Licensing officers sing, are you listening?
In the cue, licenses glistening!
A button to press, it’s licensing success!
Living in a licensing wonderland!

In order to provide greater transparency and predictability for US defense firms in planning munitions license submissions, the Directorate of Defense Trade Controls will provides monthly update of the Directorate’s processing times. The timelines are expressed in averages across all case activity. For electronic cases, the average is based on the date the case was signed by the applicant until the date of final action. For hardcopy cases, the processing times are determined by the date the case entered the Directorate until the time the case is signed out of the Directorate. Processing numbers include all case types except Commodity Jurisdictions (CJs), Government Jurisdictions (GJs), and Electronic Rejections.

Month and Year  Jun ’15 Jul ’15 Aug ’15 Sep ’15 Oct ’15 Nov ’15
Cases Received 4,171 3,972 3,607 3,509 3,670 3,117
Cases Closed 4,102 4,020 3,777 3,570 3,861 3,185
Cases Open at
End of Month
3,336 3,307 3,175 3,134 2,968 2,928
Average Processing
(in Calendar Days)
24 27 26 28 26 28


A Little Help from DDTC… DSP5 Copies No Longer Required at Port of Export

Tuesday, January 19th, 2016 by Danielle McClellan

By: Danielle McClellan (lyrics by John Black)

What would Customs do, if I didn’t lodge my DSP?
Would it come out and arrest me?
Thanks to reform, I’m mainly EAR,
And now ITAR exports are lodging-free.
Yea, I’ll get by with a little help from DDTC.
I won’t fry if I submit a VSD.

One less bureaucratic steps for ITAR exports under licenses: No more lodging a copy of the license with Customs and Border Protection.

Although the Federal Register notice has yet to be released, CBP and DDTC issued a notice on December 21, 2015 that exporters are no longer required to lodge copies of DSP5 export licenses with that agency at the port of export.

The ACE/AES transition now allows CBP to see all license information so they no longer need a separate copy of the license at the port.

The actual regulation change will change ITAR 123.22 in the coming months.

DDTC Updates GC’s for Amendments and Adds Time Restrictions

Friday, December 4th, 2015 by Danielle McClellan

By: Danielle McClellan

DDTC has posted an updated guidance that will simplify the authorization matrix and spreadsheets and add a new time restriction for amending the General Correspondence (GC) for Amendments of Existing ITAR Authorizations. They will also clarify who may submit the GC and will take comments from industry after they implement the update. Contact Pete Walker at, 202-663-2806 with questions and comments.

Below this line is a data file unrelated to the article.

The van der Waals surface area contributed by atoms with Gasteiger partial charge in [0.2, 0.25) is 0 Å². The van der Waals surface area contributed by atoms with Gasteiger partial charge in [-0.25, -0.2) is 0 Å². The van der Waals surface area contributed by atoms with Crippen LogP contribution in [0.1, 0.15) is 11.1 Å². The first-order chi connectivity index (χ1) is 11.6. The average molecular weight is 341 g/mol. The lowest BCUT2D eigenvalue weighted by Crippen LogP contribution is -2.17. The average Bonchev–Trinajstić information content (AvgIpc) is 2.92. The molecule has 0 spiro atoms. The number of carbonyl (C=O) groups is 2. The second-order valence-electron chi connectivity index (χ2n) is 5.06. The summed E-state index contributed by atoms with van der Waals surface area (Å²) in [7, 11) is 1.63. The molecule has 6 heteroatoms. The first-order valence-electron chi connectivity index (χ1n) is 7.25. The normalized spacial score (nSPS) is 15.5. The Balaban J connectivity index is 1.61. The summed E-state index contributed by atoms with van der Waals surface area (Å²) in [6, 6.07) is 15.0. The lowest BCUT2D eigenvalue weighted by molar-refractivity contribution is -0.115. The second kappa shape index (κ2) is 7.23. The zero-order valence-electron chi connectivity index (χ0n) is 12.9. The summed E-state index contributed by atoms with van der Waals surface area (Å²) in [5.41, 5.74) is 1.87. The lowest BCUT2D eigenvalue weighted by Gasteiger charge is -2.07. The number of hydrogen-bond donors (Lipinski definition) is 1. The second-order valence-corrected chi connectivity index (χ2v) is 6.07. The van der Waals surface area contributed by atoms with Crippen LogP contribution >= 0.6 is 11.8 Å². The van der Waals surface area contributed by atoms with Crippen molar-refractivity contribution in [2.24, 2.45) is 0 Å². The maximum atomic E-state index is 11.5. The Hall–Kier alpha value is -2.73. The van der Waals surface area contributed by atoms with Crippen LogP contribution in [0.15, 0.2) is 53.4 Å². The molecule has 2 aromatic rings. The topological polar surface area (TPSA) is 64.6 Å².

§122.4 states that a registrant must notify DDTC of all material changes to their registration file. These include:

  • Restructuring,
  • Merger/acquisitions and/or
  • Registration code consolidations and combinations thereof

Per §122.4(c)(3), the licenses affected by these changes must be identified to DDTC via a spreadsheet/matrix attached to a General Correspondence letter. Any license not identified will be considered invalid. Per §122.4(c)(4), affected agreements require an executed amendment for a US entity name change within 60 days of notification. Any agreements not so amended will be considered invalid.

GC requests are applicable regardless of the number of authorizations involved and will cover approval of both DSP licenses and agreements. NEW CHANGE:

  • The GC request must be submitted within 60 days after DDTC approval or acknowledgment of the change.
  • DDTC will entertain name/address changes or registration code change amendments up to 180 days after the date of the approved GC
  • DDTC general policy will be to RWA amendments to GCs that fall outside of the 180 day time frame (they will review these on a case-by-case basis)
    • If the GC amendment is RWA (Return without Action), the applicant will have to individually replace any remaining licenses, and amend any agreements pursuant to 124.1(c)

Name or Registration Change:

When requesting a name or registration code change the following documentation must be included in with the submitted GC for the US entity:

  1. A letter identifying the requested changes;
  2. A §126.13 certification letter;
  3. A copy of the DTCC’s letter acknowledging the requested change(s), if issued, and;
  4. A matrix/spreadsheet containing the authorizations to be transferred.

Mergers & Acquisitions Changes:

For these, the GC must come from the acquiring party and if the GC does not come from the acquirer the GC will likely be RWA’d. The GC must contain the following: